By Trisha Trinh


Vaping become increasingly common among middle and high school students, leading to increased smoking rates among the youth. Whether kids think vaping is cool or hip, it’s dangerous. There’s a common misconception about vaping or e-cigarettes being deemed more “healthy”. This is in fact a myth. Young people that aren’t smokers that recently start vaping will have a short-term sensation or calmness, according to Children’s Hospital of Philadelphia. However, the nicotine wears off quickly, leading to the urge for another hit of it. This could slowly lead to addiction. In a 2015 launch campaign, JUUL labs were “aiming at adult smokers in the 25 to 34 demographic, featuring models from that specific age group.” JUUL are now being widely used among the youth especially in the demographic of middle school and high school students due to their different flavors of nicotine.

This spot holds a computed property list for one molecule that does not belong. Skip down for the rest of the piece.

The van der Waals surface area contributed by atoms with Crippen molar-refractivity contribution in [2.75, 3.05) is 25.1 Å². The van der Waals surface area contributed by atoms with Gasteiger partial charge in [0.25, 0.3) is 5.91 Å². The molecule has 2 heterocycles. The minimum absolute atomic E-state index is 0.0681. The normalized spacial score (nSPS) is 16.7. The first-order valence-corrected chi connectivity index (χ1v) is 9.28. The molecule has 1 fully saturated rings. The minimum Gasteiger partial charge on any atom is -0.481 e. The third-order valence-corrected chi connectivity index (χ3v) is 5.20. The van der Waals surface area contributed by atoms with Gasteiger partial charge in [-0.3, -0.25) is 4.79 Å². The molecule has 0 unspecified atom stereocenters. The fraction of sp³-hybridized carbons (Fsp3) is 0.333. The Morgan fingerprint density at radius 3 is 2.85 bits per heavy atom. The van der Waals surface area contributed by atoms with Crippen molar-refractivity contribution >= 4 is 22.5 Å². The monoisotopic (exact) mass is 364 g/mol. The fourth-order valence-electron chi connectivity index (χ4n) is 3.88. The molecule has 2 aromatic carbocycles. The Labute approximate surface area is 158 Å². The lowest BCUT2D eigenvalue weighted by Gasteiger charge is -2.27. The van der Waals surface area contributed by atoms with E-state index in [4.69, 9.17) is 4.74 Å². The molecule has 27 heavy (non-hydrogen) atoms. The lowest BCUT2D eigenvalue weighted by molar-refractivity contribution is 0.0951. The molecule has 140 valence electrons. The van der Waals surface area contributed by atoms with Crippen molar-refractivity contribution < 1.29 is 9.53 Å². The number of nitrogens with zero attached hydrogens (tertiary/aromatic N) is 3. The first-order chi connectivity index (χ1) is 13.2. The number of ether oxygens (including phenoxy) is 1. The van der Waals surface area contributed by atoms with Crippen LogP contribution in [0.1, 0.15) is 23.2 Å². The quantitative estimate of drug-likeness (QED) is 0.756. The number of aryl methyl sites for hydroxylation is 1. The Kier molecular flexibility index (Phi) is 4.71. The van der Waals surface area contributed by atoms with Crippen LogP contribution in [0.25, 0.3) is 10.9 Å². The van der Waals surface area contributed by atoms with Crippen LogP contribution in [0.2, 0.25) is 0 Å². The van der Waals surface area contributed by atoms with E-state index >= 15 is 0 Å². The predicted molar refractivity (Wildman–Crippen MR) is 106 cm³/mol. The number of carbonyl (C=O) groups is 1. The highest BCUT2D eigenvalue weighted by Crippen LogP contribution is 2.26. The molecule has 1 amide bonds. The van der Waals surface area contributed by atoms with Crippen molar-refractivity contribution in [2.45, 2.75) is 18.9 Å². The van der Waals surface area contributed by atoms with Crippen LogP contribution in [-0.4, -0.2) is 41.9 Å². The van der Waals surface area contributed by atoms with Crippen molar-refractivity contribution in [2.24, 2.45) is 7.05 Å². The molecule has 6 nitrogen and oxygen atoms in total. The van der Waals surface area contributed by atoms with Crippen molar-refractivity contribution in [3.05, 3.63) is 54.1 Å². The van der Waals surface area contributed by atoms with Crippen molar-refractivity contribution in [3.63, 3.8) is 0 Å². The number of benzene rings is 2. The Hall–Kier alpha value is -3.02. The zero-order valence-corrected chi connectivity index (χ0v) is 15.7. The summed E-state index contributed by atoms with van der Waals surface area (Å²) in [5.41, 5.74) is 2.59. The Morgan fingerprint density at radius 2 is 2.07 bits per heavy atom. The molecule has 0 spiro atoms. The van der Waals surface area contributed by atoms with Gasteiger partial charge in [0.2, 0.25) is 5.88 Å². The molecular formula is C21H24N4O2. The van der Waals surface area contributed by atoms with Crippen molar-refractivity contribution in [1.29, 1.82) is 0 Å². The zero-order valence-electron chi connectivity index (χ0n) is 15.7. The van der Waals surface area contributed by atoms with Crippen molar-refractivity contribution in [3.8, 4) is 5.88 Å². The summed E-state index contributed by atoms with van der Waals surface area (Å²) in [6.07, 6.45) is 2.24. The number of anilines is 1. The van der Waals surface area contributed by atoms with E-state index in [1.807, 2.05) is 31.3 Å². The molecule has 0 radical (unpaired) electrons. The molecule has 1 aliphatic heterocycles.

In schools, there have been stricter rules to prevent students from vaping or smoking. For instance, Palo Alto High School administration installed more cameras on campus and has staff patrolling usual vaping spots, according to Palo Alto Online.

“Everytime you go into the bathrooms, you are hit right away with a giant scent of vape and it’s disgusting,” expresses senior Tammy Ngo.

This epidemic of vaping spreads rapidly amongst teens that are being experimental without knowing what they’re putting into their bodies. A study done by National Institutes of Health in 2017 discovered that more than one in four high school teenagers reported vaping.

Most of the youth who vape do not even know that the attractively flavored vapor pods contains highly addictive nicotine. The same product found in regular tobacco products.

The FDA (Food and Drug Administration) last year gave e-cigarette companies and vaping companies 60 days to submit a plan to prevent the youth from vaping.  The major e-cigarettes and vaping companies succeeded in creating a label or a warning to alert of how addictive it is. Failure to do so resulted in pulling their products off the market, according to USA Today.

“Vaping has turned the youth in a widespread epidemic that needs to stop because it’s not cool,” says senior Christine Vu.



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